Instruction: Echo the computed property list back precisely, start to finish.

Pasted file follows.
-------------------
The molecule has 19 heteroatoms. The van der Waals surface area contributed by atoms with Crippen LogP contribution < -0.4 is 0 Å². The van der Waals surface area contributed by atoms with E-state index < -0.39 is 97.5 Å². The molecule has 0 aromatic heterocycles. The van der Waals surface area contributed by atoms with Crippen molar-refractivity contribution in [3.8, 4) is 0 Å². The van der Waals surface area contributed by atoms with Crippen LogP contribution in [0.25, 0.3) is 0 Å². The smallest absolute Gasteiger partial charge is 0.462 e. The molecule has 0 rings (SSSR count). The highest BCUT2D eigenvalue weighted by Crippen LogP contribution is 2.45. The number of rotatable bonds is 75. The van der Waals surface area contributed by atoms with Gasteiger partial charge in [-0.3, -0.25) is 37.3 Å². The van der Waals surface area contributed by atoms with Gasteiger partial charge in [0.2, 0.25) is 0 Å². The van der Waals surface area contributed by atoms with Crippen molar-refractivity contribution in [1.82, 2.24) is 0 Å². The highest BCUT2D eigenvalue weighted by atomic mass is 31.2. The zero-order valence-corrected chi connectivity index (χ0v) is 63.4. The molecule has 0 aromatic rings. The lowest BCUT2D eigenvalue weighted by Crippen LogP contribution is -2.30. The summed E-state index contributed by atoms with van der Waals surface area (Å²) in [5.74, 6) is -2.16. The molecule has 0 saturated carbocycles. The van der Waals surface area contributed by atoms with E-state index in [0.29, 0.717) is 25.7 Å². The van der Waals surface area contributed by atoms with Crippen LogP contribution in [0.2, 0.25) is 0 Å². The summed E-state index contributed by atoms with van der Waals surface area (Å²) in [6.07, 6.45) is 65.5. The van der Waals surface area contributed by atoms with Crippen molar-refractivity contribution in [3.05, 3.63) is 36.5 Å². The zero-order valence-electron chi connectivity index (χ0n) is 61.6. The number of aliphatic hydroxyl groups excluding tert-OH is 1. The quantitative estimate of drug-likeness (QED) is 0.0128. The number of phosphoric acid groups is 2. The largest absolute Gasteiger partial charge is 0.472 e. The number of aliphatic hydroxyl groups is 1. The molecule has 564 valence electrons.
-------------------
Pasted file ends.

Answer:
The molecule has 19 heteroatoms. The van der Waals surface area contributed by atoms with Crippen LogP contribution < -0.4 is 0 Å². The van der Waals surface area contributed by atoms with E-state index < -0.39 is 97.5 Å². The molecule has 0 aromatic heterocycles. The van der Waals surface area contributed by atoms with Crippen molar-refractivity contribution in [3.8, 4) is 0 Å². The van der Waals surface area contributed by atoms with Crippen LogP contribution in [0.25, 0.3) is 0 Å². The smallest absolute Gasteiger partial charge is 0.462 e. The molecule has 0 rings (SSSR count). The highest BCUT2D eigenvalue weighted by Crippen LogP contribution is 2.45. The number of rotatable bonds is 75. The van der Waals surface area contributed by atoms with Gasteiger partial charge in [-0.3, -0.25) is 37.3 Å². The van der Waals surface area contributed by atoms with Gasteiger partial charge in [0.2, 0.25) is 0 Å². The van der Waals surface area contributed by atoms with Crippen molar-refractivity contribution in [1.82, 2.24) is 0 Å². The highest BCUT2D eigenvalue weighted by atomic mass is 31.2. The zero-order valence-corrected chi connectivity index (χ0v) is 63.4. The molecule has 0 aromatic rings. The lowest BCUT2D eigenvalue weighted by Crippen LogP contribution is -2.30. The summed E-state index contributed by atoms with van der Waals surface area (Å²) in [5.74, 6) is -2.16. The molecule has 0 saturated carbocycles. The van der Waals surface area contributed by atoms with E-state index in [0.29, 0.717) is 25.7 Å². The van der Waals surface area contributed by atoms with Crippen LogP contribution in [0.2, 0.25) is 0 Å². The summed E-state index contributed by atoms with van der Waals surface area (Å²) in [6.07, 6.45) is 65.5. The van der Waals surface area contributed by atoms with Crippen molar-refractivity contribution in [3.05, 3.63) is 36.5 Å². The zero-order valence-electron chi connectivity index (χ0n) is 61.6. The number of aliphatic hydroxyl groups excluding tert-OH is 1. The quantitative estimate of drug-likeness (QED) is 0.0128. The number of phosphoric acid groups is 2. The largest absolute Gasteiger partial charge is 0.472 e. The number of aliphatic hydroxyl groups is 1. The molecule has 564 valence electrons.